Mewahang wedding in Tamku

Basically the wedding ceremonies among the Mewahang Rai fall in two parts: the Small Wedding (sāno bihā) and the Big Wedding (ṭhulo bihā). The first acknowleges certain rights with respect to the woman, such as the full legitimacy of their offspring; further, the conditions for divorce are defined for both side. The woman, however, remains a member of her paternal clan, which continues to take responsibility for her acts, and with which she maintains close ties. The Big Wedding usually takes place many years later, after children are born and a house was built. Only then the marriage process is completed.

This is a documentation of a Small Wedding of a young man from Kolba/Tamku and his bride from the other side of the Sankhuwa River, the village of Yangyip. An essential ritual act of the Small Wedding is the sāinu pherāunu, during which, with displays of mutual respect, the forms of address consisting of the new (affinal) kinship terms are “introduced” between the bridegroom and the woman's near relations. But what is of major significance for the legal recognition of the marriage is the ritual dialogue between two village elders in the bride's house (ideally, but not necessarily they belong to the kalliyā). This dialogue, which is later conducted in a similar manner during the Big Wedding, is here called bāgdattā N (< vāgdattā Skt “’given by word of mouth,’ promised,... a betrothed virgin,” Monier-Williams 1899: 936). This term thus implies a kind of betrothal, the making of a promise.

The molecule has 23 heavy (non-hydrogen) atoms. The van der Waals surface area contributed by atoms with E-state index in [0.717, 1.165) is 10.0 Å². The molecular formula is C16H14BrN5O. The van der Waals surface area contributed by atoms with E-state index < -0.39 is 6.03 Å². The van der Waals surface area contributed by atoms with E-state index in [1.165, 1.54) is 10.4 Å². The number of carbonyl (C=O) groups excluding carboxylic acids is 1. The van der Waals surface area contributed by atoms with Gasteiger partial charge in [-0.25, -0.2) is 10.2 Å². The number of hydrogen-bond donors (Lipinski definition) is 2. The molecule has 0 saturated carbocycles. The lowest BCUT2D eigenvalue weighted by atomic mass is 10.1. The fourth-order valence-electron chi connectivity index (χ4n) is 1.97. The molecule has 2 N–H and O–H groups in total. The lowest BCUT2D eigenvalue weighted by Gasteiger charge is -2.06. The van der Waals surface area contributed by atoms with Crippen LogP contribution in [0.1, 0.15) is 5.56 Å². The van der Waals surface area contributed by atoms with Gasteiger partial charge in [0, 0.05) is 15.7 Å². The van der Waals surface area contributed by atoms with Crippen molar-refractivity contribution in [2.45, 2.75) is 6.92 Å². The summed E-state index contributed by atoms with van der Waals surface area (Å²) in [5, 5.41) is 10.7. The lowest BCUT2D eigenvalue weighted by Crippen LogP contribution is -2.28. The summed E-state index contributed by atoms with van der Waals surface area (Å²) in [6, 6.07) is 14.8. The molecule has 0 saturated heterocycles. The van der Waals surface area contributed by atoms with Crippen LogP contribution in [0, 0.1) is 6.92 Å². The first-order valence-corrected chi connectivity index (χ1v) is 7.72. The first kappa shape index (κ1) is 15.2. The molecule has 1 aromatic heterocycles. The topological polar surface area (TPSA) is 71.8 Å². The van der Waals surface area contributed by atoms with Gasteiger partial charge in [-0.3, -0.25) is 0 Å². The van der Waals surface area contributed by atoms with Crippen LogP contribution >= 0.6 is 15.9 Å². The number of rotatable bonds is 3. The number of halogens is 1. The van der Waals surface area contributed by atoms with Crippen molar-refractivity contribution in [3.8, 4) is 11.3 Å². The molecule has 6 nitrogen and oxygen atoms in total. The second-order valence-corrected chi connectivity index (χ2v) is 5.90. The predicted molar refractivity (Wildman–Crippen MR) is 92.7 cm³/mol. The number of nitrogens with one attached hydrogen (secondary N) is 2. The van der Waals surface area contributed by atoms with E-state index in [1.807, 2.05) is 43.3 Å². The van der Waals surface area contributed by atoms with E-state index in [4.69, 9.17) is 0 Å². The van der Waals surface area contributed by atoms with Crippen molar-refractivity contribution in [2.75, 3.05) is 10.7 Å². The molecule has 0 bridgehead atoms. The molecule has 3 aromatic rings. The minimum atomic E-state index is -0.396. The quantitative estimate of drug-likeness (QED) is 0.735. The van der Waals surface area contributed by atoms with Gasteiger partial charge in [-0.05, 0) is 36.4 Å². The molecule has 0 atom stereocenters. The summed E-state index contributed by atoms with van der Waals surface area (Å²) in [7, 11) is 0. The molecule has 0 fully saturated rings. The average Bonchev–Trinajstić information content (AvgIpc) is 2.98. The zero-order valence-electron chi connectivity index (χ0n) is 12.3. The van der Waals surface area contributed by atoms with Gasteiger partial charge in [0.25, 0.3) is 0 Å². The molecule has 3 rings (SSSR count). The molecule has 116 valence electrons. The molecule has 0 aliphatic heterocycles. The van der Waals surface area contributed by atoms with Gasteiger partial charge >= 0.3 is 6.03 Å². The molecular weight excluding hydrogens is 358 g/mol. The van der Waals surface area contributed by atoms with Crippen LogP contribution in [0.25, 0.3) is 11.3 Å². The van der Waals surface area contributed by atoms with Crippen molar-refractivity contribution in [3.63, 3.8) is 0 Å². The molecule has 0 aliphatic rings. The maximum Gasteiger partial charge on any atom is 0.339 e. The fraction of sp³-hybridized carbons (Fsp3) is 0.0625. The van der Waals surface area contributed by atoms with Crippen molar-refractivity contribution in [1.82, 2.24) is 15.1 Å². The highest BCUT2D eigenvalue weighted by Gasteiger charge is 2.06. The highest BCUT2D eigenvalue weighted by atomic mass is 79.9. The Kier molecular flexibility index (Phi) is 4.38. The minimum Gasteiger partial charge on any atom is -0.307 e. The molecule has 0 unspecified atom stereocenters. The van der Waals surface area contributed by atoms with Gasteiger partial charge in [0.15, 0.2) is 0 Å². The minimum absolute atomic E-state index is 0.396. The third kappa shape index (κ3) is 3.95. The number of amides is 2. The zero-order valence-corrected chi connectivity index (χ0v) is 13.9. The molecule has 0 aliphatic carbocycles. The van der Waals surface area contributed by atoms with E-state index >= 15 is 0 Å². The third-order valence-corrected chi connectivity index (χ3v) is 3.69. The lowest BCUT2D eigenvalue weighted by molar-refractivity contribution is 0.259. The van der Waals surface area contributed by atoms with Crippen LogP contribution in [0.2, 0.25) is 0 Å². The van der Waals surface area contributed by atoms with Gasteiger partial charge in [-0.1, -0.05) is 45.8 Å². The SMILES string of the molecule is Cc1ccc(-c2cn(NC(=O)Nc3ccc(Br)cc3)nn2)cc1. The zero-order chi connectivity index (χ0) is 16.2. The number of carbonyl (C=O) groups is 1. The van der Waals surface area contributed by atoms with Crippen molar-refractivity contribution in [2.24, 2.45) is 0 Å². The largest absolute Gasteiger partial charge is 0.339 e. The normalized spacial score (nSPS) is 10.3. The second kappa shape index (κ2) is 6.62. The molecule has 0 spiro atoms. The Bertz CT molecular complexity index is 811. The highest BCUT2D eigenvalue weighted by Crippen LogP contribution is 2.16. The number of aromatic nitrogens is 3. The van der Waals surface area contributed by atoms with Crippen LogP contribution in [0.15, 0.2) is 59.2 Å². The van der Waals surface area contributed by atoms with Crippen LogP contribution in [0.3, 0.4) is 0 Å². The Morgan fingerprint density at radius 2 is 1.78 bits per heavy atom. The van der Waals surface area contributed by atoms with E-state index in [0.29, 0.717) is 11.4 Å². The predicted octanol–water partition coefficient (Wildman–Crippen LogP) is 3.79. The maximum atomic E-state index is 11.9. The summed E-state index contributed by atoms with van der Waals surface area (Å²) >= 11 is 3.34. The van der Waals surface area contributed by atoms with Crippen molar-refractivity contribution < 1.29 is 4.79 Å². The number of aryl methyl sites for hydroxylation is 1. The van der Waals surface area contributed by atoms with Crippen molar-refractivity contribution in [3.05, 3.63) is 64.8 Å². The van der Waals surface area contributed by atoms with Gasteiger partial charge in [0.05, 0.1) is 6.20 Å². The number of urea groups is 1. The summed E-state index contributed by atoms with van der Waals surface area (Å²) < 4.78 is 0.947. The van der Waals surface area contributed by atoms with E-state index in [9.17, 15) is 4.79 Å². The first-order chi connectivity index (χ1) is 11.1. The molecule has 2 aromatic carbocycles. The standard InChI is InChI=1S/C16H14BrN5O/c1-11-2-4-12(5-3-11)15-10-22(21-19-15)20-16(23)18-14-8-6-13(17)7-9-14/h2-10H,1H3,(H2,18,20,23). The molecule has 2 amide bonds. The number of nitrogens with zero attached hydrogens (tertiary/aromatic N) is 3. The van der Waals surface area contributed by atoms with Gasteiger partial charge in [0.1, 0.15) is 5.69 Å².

For details, see: Gaenszle, Martin. 2000. Origins and migrations: kinship, mythology and ethnic identity among the Mewahang Rai of East Nepal. Kathmandu: Mandala Book Point & The Mountain Institute, pp. 169-182.